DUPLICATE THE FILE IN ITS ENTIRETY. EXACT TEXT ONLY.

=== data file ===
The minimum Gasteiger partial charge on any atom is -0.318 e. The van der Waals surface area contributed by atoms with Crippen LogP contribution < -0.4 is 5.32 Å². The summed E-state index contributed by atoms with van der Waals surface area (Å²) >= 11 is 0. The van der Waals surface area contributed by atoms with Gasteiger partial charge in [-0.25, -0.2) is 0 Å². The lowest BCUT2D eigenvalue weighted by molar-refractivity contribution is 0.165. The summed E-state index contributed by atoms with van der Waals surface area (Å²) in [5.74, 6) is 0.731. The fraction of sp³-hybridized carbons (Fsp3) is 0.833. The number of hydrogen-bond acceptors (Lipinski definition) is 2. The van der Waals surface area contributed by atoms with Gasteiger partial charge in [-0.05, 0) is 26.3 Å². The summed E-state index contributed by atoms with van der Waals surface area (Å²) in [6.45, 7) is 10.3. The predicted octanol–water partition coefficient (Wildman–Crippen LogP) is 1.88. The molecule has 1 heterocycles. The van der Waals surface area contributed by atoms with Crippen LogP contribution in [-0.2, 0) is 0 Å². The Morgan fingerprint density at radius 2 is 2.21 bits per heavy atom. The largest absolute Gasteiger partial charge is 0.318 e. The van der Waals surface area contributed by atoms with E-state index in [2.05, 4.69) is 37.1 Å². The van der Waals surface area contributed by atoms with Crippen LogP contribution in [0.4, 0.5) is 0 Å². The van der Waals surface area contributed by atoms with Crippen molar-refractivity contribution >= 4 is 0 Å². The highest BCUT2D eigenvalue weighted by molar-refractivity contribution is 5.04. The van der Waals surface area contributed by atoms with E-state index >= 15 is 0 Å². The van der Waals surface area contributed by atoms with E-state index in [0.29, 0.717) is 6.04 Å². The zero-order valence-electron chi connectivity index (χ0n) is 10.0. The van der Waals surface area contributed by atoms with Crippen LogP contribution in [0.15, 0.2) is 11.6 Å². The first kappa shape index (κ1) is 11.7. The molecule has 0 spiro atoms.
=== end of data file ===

The minimum Gasteiger partial charge on any atom is -0.318 e. The van der Waals surface area contributed by atoms with Crippen LogP contribution < -0.4 is 5.32 Å². The summed E-state index contributed by atoms with van der Waals surface area (Å²) >= 11 is 0. The van der Waals surface area contributed by atoms with Gasteiger partial charge in [-0.25, -0.2) is 0 Å². The lowest BCUT2D eigenvalue weighted by molar-refractivity contribution is 0.165. The summed E-state index contributed by atoms with van der Waals surface area (Å²) in [5.74, 6) is 0.731. The fraction of sp³-hybridized carbons (Fsp3) is 0.833. The number of hydrogen-bond acceptors (Lipinski definition) is 2. The van der Waals surface area contributed by atoms with Gasteiger partial charge in [-0.05, 0) is 26.3 Å². The summed E-state index contributed by atoms with van der Waals surface area (Å²) in [6.45, 7) is 10.3. The predicted octanol–water partition coefficient (Wildman–Crippen LogP) is 1.88. The molecule has 1 heterocycles. The van der Waals surface area contributed by atoms with Crippen LogP contribution in [-0.2, 0) is 0 Å². The Morgan fingerprint density at radius 2 is 2.21 bits per heavy atom. The largest absolute Gasteiger partial charge is 0.318 e. The van der Waals surface area contributed by atoms with E-state index in [2.05, 4.69) is 37.1 Å². The van der Waals surface area contributed by atoms with Crippen LogP contribution in [0.4, 0.5) is 0 Å². The van der Waals surface area contributed by atoms with Crippen molar-refractivity contribution >= 4 is 0 Å². The highest BCUT2D eigenvalue weighted by molar-refractivity contribution is 5.04. The van der Waals surface area contributed by atoms with E-state index >= 15 is 0 Å². The van der Waals surface area contributed by atoms with E-state index in [0.29, 0.717) is 6.04 Å². The zero-order valence-electron chi connectivity index (χ0n) is 10.0. The van der Waals surface area contributed by atoms with Crippen LogP contribution in [0.15, 0.2) is 11.6 Å². The first kappa shape index (κ1) is 11.7. The molecule has 0 spiro atoms.